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Why Raspberries Are Not Considered Kosher

My friend moved to Israel about 10 years ago. But now our friendship is even stronger. We often talk on the phone and visit each other. She recently surprised me with the news that raspberries are no longer sold in Israel because they are not considered a kosher food.

It turns out that there is a whole list of banned foods. But these restrictions apply only to Orthodox Jews. This does not mean that the berries are not available to other residents. Let’s figure out why they are banned at all.

Why Raspberries Are Not Considered Kosher

This month, the media announced the decision of the Chief Rabbinate of Israel to recognize raspberries as non-kosher. In this regard, it was forbidden to sell fresh and frozen raspberries in kosher stores. The ban also includes food products that contain whole raspberries. For example, jam.

What caused this strange decision? As you may know, according to Jewish rules, it is forbidden to eat insects and seafood. Therefore, in kosher stores, you won’t find fish without scales and fins, shrimp, mussels, and caviar.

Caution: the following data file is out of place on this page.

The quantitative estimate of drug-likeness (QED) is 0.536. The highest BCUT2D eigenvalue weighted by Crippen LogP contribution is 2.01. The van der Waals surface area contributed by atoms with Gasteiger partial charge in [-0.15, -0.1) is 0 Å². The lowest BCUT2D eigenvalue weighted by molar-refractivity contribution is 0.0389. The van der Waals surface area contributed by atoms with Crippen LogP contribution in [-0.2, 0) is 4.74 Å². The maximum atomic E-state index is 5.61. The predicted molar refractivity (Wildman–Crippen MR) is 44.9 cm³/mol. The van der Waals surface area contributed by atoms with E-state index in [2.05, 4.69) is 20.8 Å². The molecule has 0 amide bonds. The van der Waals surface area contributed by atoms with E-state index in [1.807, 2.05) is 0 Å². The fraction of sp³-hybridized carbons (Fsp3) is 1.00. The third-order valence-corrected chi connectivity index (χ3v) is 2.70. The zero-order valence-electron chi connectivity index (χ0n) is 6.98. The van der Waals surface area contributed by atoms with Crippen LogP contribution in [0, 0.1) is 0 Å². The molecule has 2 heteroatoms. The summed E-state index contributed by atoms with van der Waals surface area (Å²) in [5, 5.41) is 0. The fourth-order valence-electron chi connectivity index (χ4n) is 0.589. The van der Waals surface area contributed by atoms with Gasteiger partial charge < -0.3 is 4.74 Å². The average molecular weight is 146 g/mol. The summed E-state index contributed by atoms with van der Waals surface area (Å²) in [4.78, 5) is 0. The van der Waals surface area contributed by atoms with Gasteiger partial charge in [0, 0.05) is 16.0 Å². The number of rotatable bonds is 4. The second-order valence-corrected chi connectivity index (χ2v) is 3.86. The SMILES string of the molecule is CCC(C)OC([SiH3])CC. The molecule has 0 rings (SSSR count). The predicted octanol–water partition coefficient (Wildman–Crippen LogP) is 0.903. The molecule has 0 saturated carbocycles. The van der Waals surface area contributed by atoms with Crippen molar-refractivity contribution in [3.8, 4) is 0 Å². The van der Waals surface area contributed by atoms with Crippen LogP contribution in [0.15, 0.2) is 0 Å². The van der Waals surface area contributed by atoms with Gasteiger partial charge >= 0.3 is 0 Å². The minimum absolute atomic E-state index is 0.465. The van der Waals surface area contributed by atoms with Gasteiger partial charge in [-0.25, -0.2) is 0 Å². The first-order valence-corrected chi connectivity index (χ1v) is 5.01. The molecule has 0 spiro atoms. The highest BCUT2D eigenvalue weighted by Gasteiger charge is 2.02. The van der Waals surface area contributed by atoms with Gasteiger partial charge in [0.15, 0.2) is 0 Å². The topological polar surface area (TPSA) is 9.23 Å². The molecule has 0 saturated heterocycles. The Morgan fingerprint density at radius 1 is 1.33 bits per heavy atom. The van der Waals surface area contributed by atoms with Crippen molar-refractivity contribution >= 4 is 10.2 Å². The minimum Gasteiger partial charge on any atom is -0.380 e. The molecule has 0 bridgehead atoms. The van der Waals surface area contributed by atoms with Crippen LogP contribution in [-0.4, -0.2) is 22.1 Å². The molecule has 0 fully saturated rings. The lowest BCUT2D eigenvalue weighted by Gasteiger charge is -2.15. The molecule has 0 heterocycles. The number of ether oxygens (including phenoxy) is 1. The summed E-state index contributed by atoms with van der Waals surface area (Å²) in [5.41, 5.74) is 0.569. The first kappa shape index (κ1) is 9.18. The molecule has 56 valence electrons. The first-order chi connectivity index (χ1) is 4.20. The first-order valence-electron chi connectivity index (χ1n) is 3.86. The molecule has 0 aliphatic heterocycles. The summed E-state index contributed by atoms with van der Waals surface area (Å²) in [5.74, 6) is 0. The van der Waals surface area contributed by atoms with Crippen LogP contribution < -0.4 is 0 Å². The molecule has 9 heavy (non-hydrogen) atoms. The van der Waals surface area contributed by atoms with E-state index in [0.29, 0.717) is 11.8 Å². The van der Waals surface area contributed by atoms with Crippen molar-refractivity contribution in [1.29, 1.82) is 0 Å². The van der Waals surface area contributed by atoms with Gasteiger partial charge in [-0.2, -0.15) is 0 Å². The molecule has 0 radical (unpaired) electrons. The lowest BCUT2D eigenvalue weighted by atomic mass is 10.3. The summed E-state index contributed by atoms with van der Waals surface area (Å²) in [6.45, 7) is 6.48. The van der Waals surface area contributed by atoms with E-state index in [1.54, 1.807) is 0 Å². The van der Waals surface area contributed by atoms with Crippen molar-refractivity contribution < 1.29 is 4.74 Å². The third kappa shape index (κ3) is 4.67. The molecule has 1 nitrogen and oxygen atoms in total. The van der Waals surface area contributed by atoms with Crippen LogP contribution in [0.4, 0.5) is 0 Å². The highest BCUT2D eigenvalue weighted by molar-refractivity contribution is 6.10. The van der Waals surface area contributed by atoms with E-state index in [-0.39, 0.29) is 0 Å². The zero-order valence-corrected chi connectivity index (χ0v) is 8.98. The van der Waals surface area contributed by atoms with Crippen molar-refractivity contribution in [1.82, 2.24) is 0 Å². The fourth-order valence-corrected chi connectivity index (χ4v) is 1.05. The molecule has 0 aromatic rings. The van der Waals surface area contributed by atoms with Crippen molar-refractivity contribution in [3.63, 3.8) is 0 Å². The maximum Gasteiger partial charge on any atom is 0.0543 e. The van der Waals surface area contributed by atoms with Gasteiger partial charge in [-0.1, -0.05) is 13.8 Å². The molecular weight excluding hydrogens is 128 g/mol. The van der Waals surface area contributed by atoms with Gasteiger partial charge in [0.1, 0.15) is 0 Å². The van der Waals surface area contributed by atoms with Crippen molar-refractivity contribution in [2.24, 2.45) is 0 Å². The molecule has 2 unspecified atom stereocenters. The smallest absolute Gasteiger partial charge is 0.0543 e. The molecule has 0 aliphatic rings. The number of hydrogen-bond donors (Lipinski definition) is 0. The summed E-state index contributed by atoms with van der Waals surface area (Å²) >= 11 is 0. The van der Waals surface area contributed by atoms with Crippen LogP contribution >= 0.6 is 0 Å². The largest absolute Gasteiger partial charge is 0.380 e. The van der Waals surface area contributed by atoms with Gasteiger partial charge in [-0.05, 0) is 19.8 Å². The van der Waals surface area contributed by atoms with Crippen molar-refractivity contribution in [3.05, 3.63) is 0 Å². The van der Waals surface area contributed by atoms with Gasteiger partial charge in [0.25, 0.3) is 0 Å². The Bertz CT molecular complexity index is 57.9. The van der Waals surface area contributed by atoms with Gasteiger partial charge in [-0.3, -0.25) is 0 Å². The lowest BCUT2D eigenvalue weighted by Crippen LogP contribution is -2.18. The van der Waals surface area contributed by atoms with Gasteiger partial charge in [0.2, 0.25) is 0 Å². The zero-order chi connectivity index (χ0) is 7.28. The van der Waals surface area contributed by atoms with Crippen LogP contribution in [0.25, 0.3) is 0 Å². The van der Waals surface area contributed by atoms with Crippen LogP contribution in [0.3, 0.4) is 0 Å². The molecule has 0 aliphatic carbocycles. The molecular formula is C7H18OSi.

Insects Are the Main Reason

But if you can just not eat seafood, insects are too small. Jews should carefully examine food before consuming it. This is what mashgiach does. Mashgiah is a qualified person who inspects the establishments. Only after his approval, it is considered kosher.

According to Israeli newspapers, in recent years, insects have been frequently found in raspberries. That is why whole berries were banned. After all, to see an insect, you need to damage the integrity of the berry.

As for preserves and jams, in large industries, the presence of an insect in a berry may be overlooked. After all, manually sorting through all the foods is too long and costly, and the machine is not so scrupulous in this matter.

Who Can Eat the Berries and Where To Buy Them

By the way, Israelis can still buy whole raspberries and products from them in non-kosher stores. There they, like other products, are sold without any restrictions. Orthodox Jews can consume processed raspberries, for example, in desserts. Because the cook always checks the berry before using it.

Israel is a country of contrasts. Whoever visited it at least once had many opportunities to be convinced of that. Do you know what else is prohibited in Israel? What restrictions surprise you the most? Share your opinion with us and other readers!


Like many people nowadays, I love to explore new places. My favorite type is slow travelling, when you can really blend in with locals and learn about new cultures and languages. But I think there are also perfect times for enjoying freshly baked pastry, a cup of fragrant coffee, and a good movie in the comfort of your own home. I guess I'm kind of a cultural omnivore, and I watch different types of movies, but the ones about art and food inspire me the most!

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